Understanding the Distinction Between SameSite=Lax and SameSite=Strict When Receiving Cookies

The specification permits Lax cookies to be transmitted with cross-site requests only if they are top-level and have a safe method, such as GET (but not POST). If a request is made within an iframe, it is not considered top-level, so Lax cookies will not be sent with a cross-site request regardless of the request method. This measure helps to prevent CSRF by preventing unauthorized websites from making authenticated requests to third-party sites that include session cookies.

Solution 1:

The stringency of cookie handling pertains to the sending of cookies by your browser, while your evaluation focused on the receiving of cookies.

The cookie’s return to its origin is determined by the SameSite setting used by the browser.

Referring to the explanation of SameSite cookies.

By setting SameSite as Strict, the cookie will solely be sent in a first-party context. This means that the cookie will only be transmitted if the website for the cookie matches the current website displayed in the browser’s URL bar. Therefore, if the promo_shown cookie is established in this manner:

The cookie named “promo_shown” has been set to a value of 1. Its SameSite attribute has been set to Strict.

Once the user is already on your website, the cookie will be included in the request as anticipated. However, if the user arrives at your website through a link from another site or an email from a friend, the cookie will not be sent with the initial request.

On the other hand, the SameSite=Lax setting permits the cookie to be sent for the primary navigations, which include clicking on a link in an email or following a link on a different website, as mentioned earlier.

Included in the summary on MDN is the third value, which is SameSite=None.

There are three possible values that can be accepted by the SameSite attribute.


By default, modern browsers permit cookies to be transmitted during top-level navigations and included in third-party website GET requests.


Cookies will exclusively transmit in a primary context and refrain from transmitting with inquiries activated by external websites.


In all contexts, including cross-origin, cookies are permitted to be sent.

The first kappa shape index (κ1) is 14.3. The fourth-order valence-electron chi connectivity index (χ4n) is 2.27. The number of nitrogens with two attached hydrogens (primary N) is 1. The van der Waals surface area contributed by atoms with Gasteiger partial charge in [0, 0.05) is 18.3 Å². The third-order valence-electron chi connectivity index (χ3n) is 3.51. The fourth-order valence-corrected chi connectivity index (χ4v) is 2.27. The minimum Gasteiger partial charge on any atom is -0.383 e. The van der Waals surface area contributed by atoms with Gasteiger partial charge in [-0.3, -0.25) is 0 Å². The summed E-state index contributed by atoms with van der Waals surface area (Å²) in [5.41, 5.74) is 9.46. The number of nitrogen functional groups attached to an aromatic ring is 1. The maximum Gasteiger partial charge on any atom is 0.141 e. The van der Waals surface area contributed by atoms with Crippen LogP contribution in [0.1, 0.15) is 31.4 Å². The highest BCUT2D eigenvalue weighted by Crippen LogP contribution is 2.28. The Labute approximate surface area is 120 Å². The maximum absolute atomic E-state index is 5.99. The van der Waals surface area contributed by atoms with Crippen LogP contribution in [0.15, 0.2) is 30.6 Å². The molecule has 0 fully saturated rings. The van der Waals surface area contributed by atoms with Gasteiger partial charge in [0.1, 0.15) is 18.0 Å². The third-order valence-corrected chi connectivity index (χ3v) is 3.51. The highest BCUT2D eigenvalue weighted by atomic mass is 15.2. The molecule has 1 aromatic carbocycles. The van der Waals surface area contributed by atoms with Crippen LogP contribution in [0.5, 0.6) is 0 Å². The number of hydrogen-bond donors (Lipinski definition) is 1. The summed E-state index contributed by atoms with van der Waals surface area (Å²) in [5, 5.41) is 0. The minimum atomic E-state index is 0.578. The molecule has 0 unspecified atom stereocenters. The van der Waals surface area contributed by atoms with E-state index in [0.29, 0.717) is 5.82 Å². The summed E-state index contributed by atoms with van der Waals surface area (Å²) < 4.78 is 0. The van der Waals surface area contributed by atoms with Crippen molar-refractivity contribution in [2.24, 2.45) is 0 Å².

Prior to recent browser versions, the default value for defense against certain CSRF attacks was none. However, Lax has become the new default value, providing a reasonably robust defense mechanism.

The Secure attribute is no longer necessary in the latest versions of web browsers.

In case the HTML forms used in the example are from a different website other than mysite.com, then SameSite=Strict won’t send the cookies back to mysite.com. However, if SameSite=Lax is used and the form has method=”get”, the cookies will be sent by the browser. Nevertheless, cookies won’t be sent if method=”post” is used.

Solution 2:

When the SameSite attribute is set to Strict, cookies are sent through links in emails, but only if the email client is a standalone application and not browser-based. Clicking on a link in a web app such as Gmail constitutes a cross-domain request, which is blocked by the browser.

Under the SameSite Strict setting, cookies will be transmitted in the following scenarios:

  • Navigating through hyperlinks within the identical website.
  • Typing the URL directly into the browser’s address bar.
  • Clicking on a hyperlink within a non-web browser program, such as an email application or a document editing software.

When set to Lax, SameSite is included in all the aforementioned situations.

  • If a ‘safe’ method (GET, HEAD, OPTIONS) is used when accessing a top-level link from another domain, the URL in the address bar changes and the cookie will not be sent through a request made in an IMG tag, IFRAME, or other means.

Frequently Asked Questions

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